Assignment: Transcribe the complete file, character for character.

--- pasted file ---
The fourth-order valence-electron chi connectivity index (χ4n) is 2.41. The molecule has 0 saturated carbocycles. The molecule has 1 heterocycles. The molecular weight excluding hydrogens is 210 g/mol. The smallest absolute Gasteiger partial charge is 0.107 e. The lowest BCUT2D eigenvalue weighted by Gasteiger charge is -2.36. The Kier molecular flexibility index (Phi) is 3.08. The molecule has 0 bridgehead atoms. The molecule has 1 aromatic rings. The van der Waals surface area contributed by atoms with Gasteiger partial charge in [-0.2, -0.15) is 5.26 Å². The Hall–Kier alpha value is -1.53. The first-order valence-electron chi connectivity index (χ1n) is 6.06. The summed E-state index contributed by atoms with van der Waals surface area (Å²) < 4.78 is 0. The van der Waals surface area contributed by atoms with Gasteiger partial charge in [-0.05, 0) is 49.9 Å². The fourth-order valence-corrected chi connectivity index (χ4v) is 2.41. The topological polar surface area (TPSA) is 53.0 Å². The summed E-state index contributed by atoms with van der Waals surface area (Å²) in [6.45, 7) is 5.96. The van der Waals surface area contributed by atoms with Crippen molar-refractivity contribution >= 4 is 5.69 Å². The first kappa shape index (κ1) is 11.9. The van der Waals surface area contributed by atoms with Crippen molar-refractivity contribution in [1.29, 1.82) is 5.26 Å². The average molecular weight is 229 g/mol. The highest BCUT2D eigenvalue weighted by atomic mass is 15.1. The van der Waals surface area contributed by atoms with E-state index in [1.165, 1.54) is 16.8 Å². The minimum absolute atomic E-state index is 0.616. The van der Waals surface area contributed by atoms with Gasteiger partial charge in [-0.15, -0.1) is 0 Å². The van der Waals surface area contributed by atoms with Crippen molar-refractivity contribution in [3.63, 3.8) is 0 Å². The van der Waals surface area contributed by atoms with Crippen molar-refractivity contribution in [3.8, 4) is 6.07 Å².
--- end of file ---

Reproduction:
The fourth-order valence-electron chi connectivity index (χ4n) is 2.41. The molecule has 0 saturated carbocycles. The molecule has 1 heterocycles. The molecular weight excluding hydrogens is 210 g/mol. The smallest absolute Gasteiger partial charge is 0.107 e. The lowest BCUT2D eigenvalue weighted by Gasteiger charge is -2.36. The Kier molecular flexibility index (Phi) is 3.08. The molecule has 0 bridgehead atoms. The molecule has 1 aromatic rings. The van der Waals surface area contributed by atoms with Gasteiger partial charge in [-0.2, -0.15) is 5.26 Å². The Hall–Kier alpha value is -1.53. The first-order valence-electron chi connectivity index (χ1n) is 6.06. The summed E-state index contributed by atoms with van der Waals surface area (Å²) < 4.78 is 0. The van der Waals surface area contributed by atoms with Gasteiger partial charge in [-0.05, 0) is 49.9 Å². The fourth-order valence-corrected chi connectivity index (χ4v) is 2.41. The topological polar surface area (TPSA) is 53.0 Å². The summed E-state index contributed by atoms with van der Waals surface area (Å²) in [6.45, 7) is 5.96. The van der Waals surface area contributed by atoms with Crippen molar-refractivity contribution >= 4 is 5.69 Å². The first kappa shape index (κ1) is 11.9. The van der Waals surface area contributed by atoms with Crippen molar-refractivity contribution in [1.29, 1.82) is 5.26 Å². The average molecular weight is 229 g/mol. The highest BCUT2D eigenvalue weighted by atomic mass is 15.1. The van der Waals surface area contributed by atoms with E-state index in [1.165, 1.54) is 16.8 Å². The minimum absolute atomic E-state index is 0.616. The van der Waals surface area contributed by atoms with Gasteiger partial charge in [-0.15, -0.1) is 0 Å². The van der Waals surface area contributed by atoms with Crippen molar-refractivity contribution in [3.63, 3.8) is 0 Å². The van der Waals surface area contributed by atoms with Crippen molar-refractivity contribution in [3.8, 4) is 6.07 Å².